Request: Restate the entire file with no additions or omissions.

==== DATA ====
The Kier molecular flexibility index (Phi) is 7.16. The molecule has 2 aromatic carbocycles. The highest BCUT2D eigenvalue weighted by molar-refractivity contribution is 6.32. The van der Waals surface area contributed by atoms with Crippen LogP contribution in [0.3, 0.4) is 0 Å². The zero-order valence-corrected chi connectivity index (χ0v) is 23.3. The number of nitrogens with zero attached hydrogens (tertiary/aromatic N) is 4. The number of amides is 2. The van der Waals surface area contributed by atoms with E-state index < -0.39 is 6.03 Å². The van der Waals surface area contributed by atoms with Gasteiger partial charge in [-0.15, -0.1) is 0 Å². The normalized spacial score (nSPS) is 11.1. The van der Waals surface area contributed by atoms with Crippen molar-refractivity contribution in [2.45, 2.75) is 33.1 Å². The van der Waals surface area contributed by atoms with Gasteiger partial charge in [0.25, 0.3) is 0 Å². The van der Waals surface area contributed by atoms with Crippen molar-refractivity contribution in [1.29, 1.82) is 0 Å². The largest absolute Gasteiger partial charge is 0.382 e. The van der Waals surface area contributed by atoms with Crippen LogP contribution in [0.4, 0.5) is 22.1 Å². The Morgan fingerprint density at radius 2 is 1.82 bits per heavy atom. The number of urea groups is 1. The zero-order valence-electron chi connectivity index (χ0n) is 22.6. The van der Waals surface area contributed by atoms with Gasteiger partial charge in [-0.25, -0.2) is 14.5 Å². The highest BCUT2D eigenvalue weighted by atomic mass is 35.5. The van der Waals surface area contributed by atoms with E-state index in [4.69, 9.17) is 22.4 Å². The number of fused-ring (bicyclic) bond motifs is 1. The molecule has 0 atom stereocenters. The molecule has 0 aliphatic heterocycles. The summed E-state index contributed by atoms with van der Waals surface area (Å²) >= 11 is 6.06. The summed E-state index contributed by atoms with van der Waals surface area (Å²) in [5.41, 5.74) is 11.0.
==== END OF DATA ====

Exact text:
The Kier molecular flexibility index (Phi) is 7.16. The molecule has 2 aromatic carbocycles. The highest BCUT2D eigenvalue weighted by molar-refractivity contribution is 6.32. The van der Waals surface area contributed by atoms with Crippen LogP contribution in [0.3, 0.4) is 0 Å². The zero-order valence-corrected chi connectivity index (χ0v) is 23.3. The number of nitrogens with zero attached hydrogens (tertiary/aromatic N) is 4. The number of amides is 2. The van der Waals surface area contributed by atoms with E-state index < -0.39 is 6.03 Å². The van der Waals surface area contributed by atoms with Gasteiger partial charge in [-0.15, -0.1) is 0 Å². The normalized spacial score (nSPS) is 11.1. The van der Waals surface area contributed by atoms with Crippen molar-refractivity contribution in [2.45, 2.75) is 33.1 Å². The van der Waals surface area contributed by atoms with Gasteiger partial charge in [0.25, 0.3) is 0 Å². The van der Waals surface area contributed by atoms with Crippen molar-refractivity contribution in [1.29, 1.82) is 0 Å². The largest absolute Gasteiger partial charge is 0.382 e. The van der Waals surface area contributed by atoms with Crippen LogP contribution in [0.4, 0.5) is 22.1 Å². The Morgan fingerprint density at radius 2 is 1.82 bits per heavy atom. The number of urea groups is 1. The zero-order valence-electron chi connectivity index (χ0n) is 22.6. The van der Waals surface area contributed by atoms with Gasteiger partial charge in [-0.25, -0.2) is 14.5 Å². The highest BCUT2D eigenvalue weighted by atomic mass is 35.5. The van der Waals surface area contributed by atoms with E-state index in [4.69, 9.17) is 22.4 Å². The number of fused-ring (bicyclic) bond motifs is 1. The molecule has 0 atom stereocenters. The molecule has 0 aliphatic heterocycles. The summed E-state index contributed by atoms with van der Waals surface area (Å²) >= 11 is 6.06. The summed E-state index contributed by atoms with van der Waals surface area (Å²) in [5.41, 5.74) is 11.0.